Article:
Photon counting is showing up in an array of uses, including medical, environmental, aerospace, defence and quantum optics.
Dr. Christine Connolly, UK Correspondent, email@example.com
“Single-photon detectors find application in various fields, such as time-correlated photon counting, fluorescence measurement, single-molecule detection, environment analyses, laser rangefinders, quantum cryptography and others,” said Dr. Danielle Moraes, sales manager of instrumentation at id Quantique SA of Geneva.
Fluorescence spectroscopy needs a very sensitive detector for the small number of photons emerging from the focal plane within the specimen. Courtesy of Carl Zeiss MicroImaging.
Single-molecule fluorescence spectroscopy is a technique for studying structures, functions and dynamics in biological systems. It requires a very sensitive detector with good timing resolution. The specimen emits only a small number of photons because of its tiny volume and the low light level required to avoid cell damage.
A selection of instrumentation products from the portfolio of id Quantique: the id400 (front left), the id201 (back right), the id300 (back left) and the id100 series. Courtesy of id Quantique.
To improve both counting rate and timing resolution, id Quantique has integrated active quenching electronics on the photodiode sensor chip. The id100 single-photon counter detects very weak signals at wavelengths from 350 to 900 nm, with a time resolution of 40 ps, a dead time of 45 ns and a dark count rate below 1 Hz. It is a silicon avalanche photodiode manufactured using CMOS technology.
The id100 single-photon counter is a silicon avalanche photodiode that detects very weak signals in this fluorescence measurement application. Courtesy of id Quantique.
From light to electricity
Photodiodes convert light into an electric current. Avalanche photodiodes amplify that current by using a strong electric field, giving each electron enough energy to produce a whole avalanche of secondary electrons. This makes the detector much more sensitive but necessitates a quenching mechanism so that the avalanche does not damage the sensor or go on forever. Reducing the accelerating voltage for a short period stops the avalanche but creates a “dead time” during which the sensor is unresponsive. The short dead time of the id100 enables it to work with pulsed light at up to 20 MHz.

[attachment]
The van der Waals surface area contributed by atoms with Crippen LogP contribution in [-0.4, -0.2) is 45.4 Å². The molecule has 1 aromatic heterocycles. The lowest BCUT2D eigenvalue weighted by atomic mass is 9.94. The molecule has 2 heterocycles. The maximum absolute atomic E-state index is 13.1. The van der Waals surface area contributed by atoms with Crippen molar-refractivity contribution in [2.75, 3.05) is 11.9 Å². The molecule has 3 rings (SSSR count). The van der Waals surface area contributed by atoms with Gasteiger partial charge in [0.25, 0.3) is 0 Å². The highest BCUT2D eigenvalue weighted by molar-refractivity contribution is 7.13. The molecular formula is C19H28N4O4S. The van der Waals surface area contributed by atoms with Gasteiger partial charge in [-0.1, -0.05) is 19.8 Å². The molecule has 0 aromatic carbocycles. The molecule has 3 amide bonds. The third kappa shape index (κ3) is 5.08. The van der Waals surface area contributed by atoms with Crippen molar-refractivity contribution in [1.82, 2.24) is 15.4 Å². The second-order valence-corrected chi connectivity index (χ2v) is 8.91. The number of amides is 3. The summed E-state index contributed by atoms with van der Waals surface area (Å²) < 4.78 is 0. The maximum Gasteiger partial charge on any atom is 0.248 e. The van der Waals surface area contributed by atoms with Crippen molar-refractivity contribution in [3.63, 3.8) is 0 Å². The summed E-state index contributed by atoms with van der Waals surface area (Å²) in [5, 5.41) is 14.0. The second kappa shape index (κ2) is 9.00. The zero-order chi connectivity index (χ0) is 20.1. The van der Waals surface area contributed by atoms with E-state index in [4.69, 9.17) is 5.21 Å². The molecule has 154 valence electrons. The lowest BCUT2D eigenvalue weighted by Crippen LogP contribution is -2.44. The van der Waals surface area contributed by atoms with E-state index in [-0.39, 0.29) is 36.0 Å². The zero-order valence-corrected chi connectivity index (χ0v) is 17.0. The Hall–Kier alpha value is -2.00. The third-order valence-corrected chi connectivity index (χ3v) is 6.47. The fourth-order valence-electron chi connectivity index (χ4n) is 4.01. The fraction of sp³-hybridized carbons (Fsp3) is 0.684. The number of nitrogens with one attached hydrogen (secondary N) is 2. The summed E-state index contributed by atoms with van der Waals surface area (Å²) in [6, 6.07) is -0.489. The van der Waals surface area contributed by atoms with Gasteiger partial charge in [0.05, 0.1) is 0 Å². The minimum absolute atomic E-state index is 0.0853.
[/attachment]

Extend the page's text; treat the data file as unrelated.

The id100 family includes free-space modules with 20- or 50-μ:m photosensitive areas and a fibre-coupled module with standard FC/PC input. They are available in standard and ultralow-noise grades. There also is the id101 miniature series for OEM use and the id150 miniature eight-channel photon counter for large-volume OEM applications such as biological, chemical and astronomical instrumentation, environmental analysis and optical time-domain reflectometry.
Quantum cryptography depends upon quantum mechanics and information theory. It turns the paradoxes and restrictions of quantum physics to practical use; for example, because measurement perturbs a system, eavesdropping is obvious, so this quantum mechanics restriction helps security. The “bits” of information in quantum cryptography take the form of individual photons, with different polarization states to represent binary 1 and 0. Therefore, single-photon detectors are necessary to quantum cryptography.
The Cerberis network security solution combines the QKDS (quantum key distribution server) at the bottom with up to 12 high-speed layer 2 encryption boxes stacked on top. Courtesy of id Quantique.
The Geneva government used id Quantique’s Cerberis encryption system in the Swiss federal elections and has decided to use quantum cryptography in all future elections in the canton. Cerberis is a scalable encryption system allowing companies and organizations to protect the data transmitted within their internal computer networks and through external links.
Messages are encrypted using a key to generate the ciphertext. The recipient decrypts the message using the same key. The security of the whole system depends on keeping the key secret while communicating it to the staff members who need to decode the messages. Quantum cryptography provides a method of distributing the key and detecting whether an eavesdropper has intercepted it.
The quantum key distribution (QKD) server produces, manages and distributes secret keys at a rate of one per minute to encryption appliances through an idQ3P protocol. The high-speed Centauris encryption engines use the keys to encrypt and decrypt the data for transmission across standard networks at up to 10 Gb/s. Each QKD server serves up to 12 encryptors and supports Ethernet, Fibre Channel, SONET/SDH and ATM protocols. The user can add extra encryption appliances without interrupting the network as needs grow, and up to 12 appliances will stack and operate in parallel.
Id Quantique specializes in photon counting and is a leader in the evolution of network security. The company designs and manufactures hardware products for its two main network security and optical instrumentation markets, and its product lines include visible and near-infrared photon counters with free-space or single/multimode fibre input and short-pulse laser sources at 1310 or 1550 nm.
The company has grown by cultivating a strong research base and collaborating with academic institutions, by participating in national and European programmes such as SECOQC (Development of a Global Network for Secure Communication based on Quantum Cryptography) and by acquiring access to key patents.